EATING FOR YOUR BLOOD TYPE
The blood type diet was first written by Peter J. D’Adamo in 1996, recommends eating specific foods based on your blood type (O, A, B, OR AB) to optimize health. Everything is bio individual, meaning what works for one person might not work for the next person with the same blood type. This diet ultimately supports eating primarily whole foods, eliminating the consumption of processed foods and getting adequate daily exercise. I am by no means a doctor, nor am I recommending that you should eat 100% based on your blood type, but I do believe this information could be useful for some. At the end of the day, do what works best for you and eat what makes you feel good. Always remember, you are your own health advocate.
(I’d also like to note that all information is from IIN Nutrition School. )
- Adapted from Eat Right 4 your type (Adamo, P., & Whitney, C. (1996). Eat right 4 your type. New York: G.P. Putnam’s Sons.
Blood Type A
- Strengths: Adapts well to changes in diet and environment, little need for animal foods, immune system preserves and metabolizes nutrients more easily
- Weaknesses: Sensitive digestive tract, vulnerable immune system and open to microbial invasion.
- Health Risks: Heart disease, cancer, anemia, liver, and gallbladder disorders, and type 1 diabetes.
- Diet Profile: Classic vegan/vegetarian: Veggies, tofu, seafood, grains, beans, legumes, and fruit.
- Weight Loss: Reduce: Meat, dairy, kidney beans, lima beans, and wheat. Increase: Vegetable oil, soy foods, vegetables and pineapple.
- Supplements: Vitamin B12 (for vegans), folic acid, vitamin C, vitamin E, hawthorn, and Echinacea.
- Exercise: Calming and centering exercises, such as yoga and tai chi
Blood Type B
- Strengths: Strong Immune System, versatile adaptation to changes in diet and environment, strong nervous system, and tolerates chaos.
- Weaknesses: No natural weaknesses, but has a tendency toward autoimmune breakdowns and rare viruses.
- Health Risks: Type 1 diabetes and chronic fatigue syndrome, autoimmune disorders (Lou Gehrig’s disease, lupus, and multiple sclerosis).
- Diet Profile: Omnivore: Meat (no chicken), dairy, grains, beans, legumes, vegetables, and fruit.
- Weight Loss: Reduce: Corn, lentils, peanuts, sesame seeds, buckwheat, and wheat. Increase: Greens, eggs, venison, liver, and licorice tea.
- Supplements: Magnesium, licorice, ginkgo, and lecithin
- Exercise: Moderate physical activity with mental balance, such as hiking, biking, tennis and swimming.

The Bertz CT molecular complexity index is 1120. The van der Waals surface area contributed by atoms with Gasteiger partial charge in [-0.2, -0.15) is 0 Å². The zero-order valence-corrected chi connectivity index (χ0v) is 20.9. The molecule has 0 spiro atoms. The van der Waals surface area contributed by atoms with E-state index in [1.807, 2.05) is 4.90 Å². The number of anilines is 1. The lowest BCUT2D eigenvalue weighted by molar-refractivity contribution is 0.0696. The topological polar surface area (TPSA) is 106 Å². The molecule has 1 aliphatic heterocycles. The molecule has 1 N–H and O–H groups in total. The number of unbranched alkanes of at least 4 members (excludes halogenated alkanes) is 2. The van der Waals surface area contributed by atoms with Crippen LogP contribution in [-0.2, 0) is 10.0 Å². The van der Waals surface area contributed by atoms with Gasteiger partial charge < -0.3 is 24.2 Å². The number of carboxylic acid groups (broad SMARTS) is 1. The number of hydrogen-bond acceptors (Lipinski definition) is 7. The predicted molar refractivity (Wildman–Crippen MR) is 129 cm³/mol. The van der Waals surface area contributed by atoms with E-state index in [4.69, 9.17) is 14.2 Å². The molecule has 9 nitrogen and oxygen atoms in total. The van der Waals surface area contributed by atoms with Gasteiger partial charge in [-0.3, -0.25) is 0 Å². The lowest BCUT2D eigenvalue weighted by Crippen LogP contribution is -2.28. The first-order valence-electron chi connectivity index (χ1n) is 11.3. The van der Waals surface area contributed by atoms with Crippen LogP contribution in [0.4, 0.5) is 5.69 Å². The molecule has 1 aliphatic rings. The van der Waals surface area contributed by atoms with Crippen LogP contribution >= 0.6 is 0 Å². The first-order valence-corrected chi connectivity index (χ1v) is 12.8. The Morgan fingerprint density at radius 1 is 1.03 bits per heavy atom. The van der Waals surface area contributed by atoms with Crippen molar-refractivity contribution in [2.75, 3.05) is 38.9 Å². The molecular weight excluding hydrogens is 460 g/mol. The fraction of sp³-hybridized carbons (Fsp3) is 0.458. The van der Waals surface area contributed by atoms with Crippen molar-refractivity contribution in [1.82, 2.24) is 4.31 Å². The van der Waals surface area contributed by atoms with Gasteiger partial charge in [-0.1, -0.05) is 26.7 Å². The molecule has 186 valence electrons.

Blood Type AB
- Strengths: Adapts well to modern life, has a rugged immune system, combined benefits of Type A and Type B, most adaptable, can morph into anything, and can process information quickly.
- Weaknesses: Sensitive digestive tract, tendency for over-tolerant immune system that allows for microbial invasion, and has trouble feeling understood by society.
- Health Risks: Heart disease, cancer and anemia.
- Diet Profile: Mixed diet in moderation: Meat, seafood, dairy, tofu, beans, legumes, grains, vegetables, and fruit.
- Weight Loss: Reduce: Red meat, kidney beans, lima beans, seeds, corn, and buckwheat. Increase: Tofu, seafood, good quality dairy, greens, kelp, and pineapple.
- Supplements: Vitamin C, hawthorn, echinacea, valerian, quercetin, and milk thistle.
- Exercise: Calming, centering exercises, such as yoga or tai chi, combined with moderate physical exercises, such as hiking, cycling, and tennis.
Blood Type O
- Strengths: Hardy digestive tract, strong immune system, natural defenses against infections, efficient metabolism, shorter small intestines, and less chance for cancer.
- Weaknesses: Low tolerance for new diets and new environments, immune system can be overactive and attack itself, and baked goods may cause a tired and foggy feeling.
- Health Risks: Low thyroid, inflammation, arthritis, blood-clotting disorders, and ulcers (since they get overly acidic).
- Diet Profile: Red meat, strong enzymes to digest meat, high protein, vegetables, and fruit.
- Weight Loss: Reduce: Wheat/corn, baked goods, kidney beans, lentils, Brussels sprouts, and cauliflower. Increase: Kelp, seafood, salt, liver/redmeat, kale, spinach, broccoli, and pineapple.
- Supplements: Vitamin A, vitamin K, calcium, iodine, licorice, kelp, and coleus forskohlii (an herb for type Os who want to be vegetarian but crave meat)
- Exercise: Intense physical exercise, such as running, aerobics, contact sports, martial arts, and power yoga.
My favorite, healthy cookbooks